The reason this is such a good book is because of the authors honesty. Many in the world of chess would have you believe that everything is good in chess; that there is no bad. I have been told by the pooh-bahs that I should not write anything negative about chess; that there is enough negative aspects written about the game that I do not need to add to it. It is simply not possible for me to be a 'cheerleader'. The author takes an objective look at what chess has become today. For that I applaud him. When I give a chess lesson, I always think of something the Legendary Georgia Ironman told me while we were standing on the balcony looking down at the empty tournament hall before play was to begin in a World Open. "Bacon," Tim said, "Everyone here has had their life altered by the game." Chess will have a positive, and a negative, affect on everyone who steps into the arena. Everyone contemplating playing tournament chess should read this book, especially the parents of children about to enter the strange world of chess. Consider this from GM Nigel Davies, writing about his son and chess: "I must say that I’m delighted to have managed to interest him in chess because I’m convinced it’s great for developing young minds and offers a way better than average peer group. But before anyone asks I would not want him to try and do chess for a living, at least not as a professional player." ( I cannot imagine any father saying that about his son and baseball, golf, or tennis. Can you?
The author writes: "As one man explained to me, "But I do like chess. I also don't like it."

Thursday, September 22, 2011

"Hapley's Counter-Gambit"

GM Yasser Seirawan won an award from the Chess Journalist's of America for Best Historical Article, which is strange because his short story is FICTION! The story, A Forgotten Chess Tale: Hapley's Project, appeared in the November, 2010, issue of Northwest Chess magazine.
Mark Taylor, doing double-duty, is the editor of the award winning Georgia Chess magazine, and also editor of the Chess Journalists of America publication. Concerning Yasser's story, he writes, "For whatever reason, Seirawan's story is restricted to the print copy. I read it. It's a short story, fiction. Not bad as such. But, to my way of thinking, that cannot be an historical article, which I understand means non-fiction research. Maybe the CJA judges think differently, but that award decision does not sit well with me."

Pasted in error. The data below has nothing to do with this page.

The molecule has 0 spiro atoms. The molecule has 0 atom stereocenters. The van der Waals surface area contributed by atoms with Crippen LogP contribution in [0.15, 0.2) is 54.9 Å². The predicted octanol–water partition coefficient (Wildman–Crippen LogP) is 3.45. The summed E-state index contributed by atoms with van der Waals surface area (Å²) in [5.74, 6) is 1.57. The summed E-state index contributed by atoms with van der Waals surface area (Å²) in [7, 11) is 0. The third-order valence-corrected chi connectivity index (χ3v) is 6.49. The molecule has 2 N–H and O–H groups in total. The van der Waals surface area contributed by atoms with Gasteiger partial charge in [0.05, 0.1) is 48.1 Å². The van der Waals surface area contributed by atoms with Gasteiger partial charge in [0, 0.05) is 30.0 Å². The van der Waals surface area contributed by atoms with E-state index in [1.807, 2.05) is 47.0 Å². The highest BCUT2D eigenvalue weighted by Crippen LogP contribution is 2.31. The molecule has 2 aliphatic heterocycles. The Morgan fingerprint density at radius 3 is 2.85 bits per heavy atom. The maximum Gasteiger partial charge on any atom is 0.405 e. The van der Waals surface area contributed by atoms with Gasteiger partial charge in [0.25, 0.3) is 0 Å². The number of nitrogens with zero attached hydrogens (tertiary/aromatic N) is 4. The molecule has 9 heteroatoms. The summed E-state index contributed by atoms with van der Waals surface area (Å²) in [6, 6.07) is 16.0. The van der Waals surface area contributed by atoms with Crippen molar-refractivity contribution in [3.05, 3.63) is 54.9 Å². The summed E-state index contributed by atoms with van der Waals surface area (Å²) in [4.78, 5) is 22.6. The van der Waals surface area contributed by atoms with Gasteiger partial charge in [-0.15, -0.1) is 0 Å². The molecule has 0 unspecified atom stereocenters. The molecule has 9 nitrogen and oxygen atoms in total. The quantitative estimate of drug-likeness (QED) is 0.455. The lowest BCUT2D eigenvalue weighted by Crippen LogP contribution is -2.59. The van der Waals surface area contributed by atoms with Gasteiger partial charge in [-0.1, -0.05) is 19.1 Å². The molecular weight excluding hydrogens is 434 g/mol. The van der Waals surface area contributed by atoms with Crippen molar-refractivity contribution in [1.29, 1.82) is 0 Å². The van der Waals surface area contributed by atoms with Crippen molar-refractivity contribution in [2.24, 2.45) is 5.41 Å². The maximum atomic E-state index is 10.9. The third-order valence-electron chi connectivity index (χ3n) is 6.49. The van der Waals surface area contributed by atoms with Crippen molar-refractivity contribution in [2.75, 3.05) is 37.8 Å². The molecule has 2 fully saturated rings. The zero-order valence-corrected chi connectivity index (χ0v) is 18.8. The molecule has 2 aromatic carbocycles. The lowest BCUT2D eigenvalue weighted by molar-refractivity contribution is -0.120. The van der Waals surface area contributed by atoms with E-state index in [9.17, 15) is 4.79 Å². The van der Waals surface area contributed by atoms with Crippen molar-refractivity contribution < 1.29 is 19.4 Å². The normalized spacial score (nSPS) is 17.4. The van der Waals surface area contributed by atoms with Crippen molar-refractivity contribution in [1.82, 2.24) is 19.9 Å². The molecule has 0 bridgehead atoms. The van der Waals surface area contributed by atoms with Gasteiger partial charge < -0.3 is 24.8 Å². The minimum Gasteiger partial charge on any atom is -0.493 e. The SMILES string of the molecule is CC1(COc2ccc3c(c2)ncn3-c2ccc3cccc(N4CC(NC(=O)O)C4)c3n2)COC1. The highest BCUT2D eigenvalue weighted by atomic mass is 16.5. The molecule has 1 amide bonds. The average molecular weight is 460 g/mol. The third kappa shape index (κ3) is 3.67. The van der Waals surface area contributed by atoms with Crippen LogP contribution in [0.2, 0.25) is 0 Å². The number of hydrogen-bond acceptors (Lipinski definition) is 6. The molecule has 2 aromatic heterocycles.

When the awards were announced, the story could not be found on the Northwest Chess website. ( The rest of the issue was available in PDF format, but not Yasser's award winning short story. It has now been posted along with the rest of the issue, which is a very good issue, indeed! You can find it here:
It is wonderful chess fiction! I urge everyone to read it and tell your friends. As a matter of fact, it is so good that you should consider burying the hatchet and tell your enemies!
The story is dedicated to Fred & Carol Kleist. I played both in the 2002 US Open, winning against Carol, but later in the tournament Fred, playing like a man possessed, got revenge!
Most of those reading this are probably not old enough to remember Yasser in his prime. I can tell you that if you mention Yasser to any of us older players most will tell you that he was known for his King-walks. Keep that in mind while reading his short story.

Monday, September 19, 2011

Flip Flop Fly Ball

Just finished reading one of the most amazing baseball books I have ever had the pleasure to read. It is, Flip Flop Fly Ball: An Infographic Baseball Adventure, by Craig Robinson. He is an Englishman who fell in love with baseball. He views the game somewhat differently, which is one of the most attractive features of the book. Even the fact that he is a fan of the Damn Yankees did not detract from my enjoyment. He has a wonderful website I suggest you go to immediately!

Friday, September 16, 2011

All The World Is A Chessboard

I am always intrigued when I spot a reference to chess in an article about something other than chess. For example, take the opening paragraph from, Doubts On “Official Story” of Bin Laden Killing by Russ Baker, on the WhoWhatWhy: Forensic Journalism: Thinking Hard, Digging Deep, website: (
"The establishment media just keep getting worse. They’re further and further from good, tough investigative journalism, and more prone to be pawns in complicated games that affect the public interest in untold ways. A significant recent example is The New Yorker’s vaunted August 8 exclusive on the vanquishing of Osama bin Laden."
I was reminded of a Bob Dylan song, Only A Pawn In Their Game.